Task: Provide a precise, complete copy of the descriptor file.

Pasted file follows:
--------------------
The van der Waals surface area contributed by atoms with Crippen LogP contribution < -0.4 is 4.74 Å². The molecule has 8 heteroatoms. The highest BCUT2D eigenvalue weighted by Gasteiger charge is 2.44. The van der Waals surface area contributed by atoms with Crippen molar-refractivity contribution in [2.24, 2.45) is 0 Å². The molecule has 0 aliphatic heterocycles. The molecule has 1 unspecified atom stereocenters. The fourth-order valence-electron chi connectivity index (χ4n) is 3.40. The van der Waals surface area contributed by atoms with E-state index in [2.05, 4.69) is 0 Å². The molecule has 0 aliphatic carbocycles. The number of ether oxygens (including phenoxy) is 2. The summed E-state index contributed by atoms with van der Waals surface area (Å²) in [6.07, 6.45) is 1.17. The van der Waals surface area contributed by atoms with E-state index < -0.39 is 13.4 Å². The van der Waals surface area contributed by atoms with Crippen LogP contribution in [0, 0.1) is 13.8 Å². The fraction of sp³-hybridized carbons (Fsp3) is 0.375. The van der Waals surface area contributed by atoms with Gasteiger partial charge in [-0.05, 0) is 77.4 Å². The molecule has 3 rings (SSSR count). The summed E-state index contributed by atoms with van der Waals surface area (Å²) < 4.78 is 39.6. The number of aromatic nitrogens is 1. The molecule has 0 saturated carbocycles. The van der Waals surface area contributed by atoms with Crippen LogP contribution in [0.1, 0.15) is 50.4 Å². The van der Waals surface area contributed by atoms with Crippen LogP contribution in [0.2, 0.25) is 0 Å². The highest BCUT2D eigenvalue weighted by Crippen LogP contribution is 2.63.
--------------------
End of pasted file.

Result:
The van der Waals surface area contributed by atoms with Crippen LogP contribution < -0.4 is 4.74 Å². The molecule has 8 heteroatoms. The highest BCUT2D eigenvalue weighted by Gasteiger charge is 2.44. The van der Waals surface area contributed by atoms with Crippen molar-refractivity contribution in [2.24, 2.45) is 0 Å². The molecule has 0 aliphatic heterocycles. The molecule has 1 unspecified atom stereocenters. The fourth-order valence-electron chi connectivity index (χ4n) is 3.40. The van der Waals surface area contributed by atoms with E-state index in [2.05, 4.69) is 0 Å². The molecule has 0 aliphatic carbocycles. The number of ether oxygens (including phenoxy) is 2. The summed E-state index contributed by atoms with van der Waals surface area (Å²) in [6.07, 6.45) is 1.17. The van der Waals surface area contributed by atoms with E-state index < -0.39 is 13.4 Å². The van der Waals surface area contributed by atoms with Crippen LogP contribution in [0, 0.1) is 13.8 Å². The fraction of sp³-hybridized carbons (Fsp3) is 0.375. The van der Waals surface area contributed by atoms with Gasteiger partial charge in [-0.05, 0) is 77.4 Å². The molecule has 3 rings (SSSR count). The summed E-state index contributed by atoms with van der Waals surface area (Å²) < 4.78 is 39.6. The number of aromatic nitrogens is 1. The molecule has 0 saturated carbocycles. The van der Waals surface area contributed by atoms with Crippen LogP contribution in [0.1, 0.15) is 50.4 Å². The van der Waals surface area contributed by atoms with Crippen LogP contribution in [0.2, 0.25) is 0 Å². The highest BCUT2D eigenvalue weighted by Crippen LogP contribution is 2.63.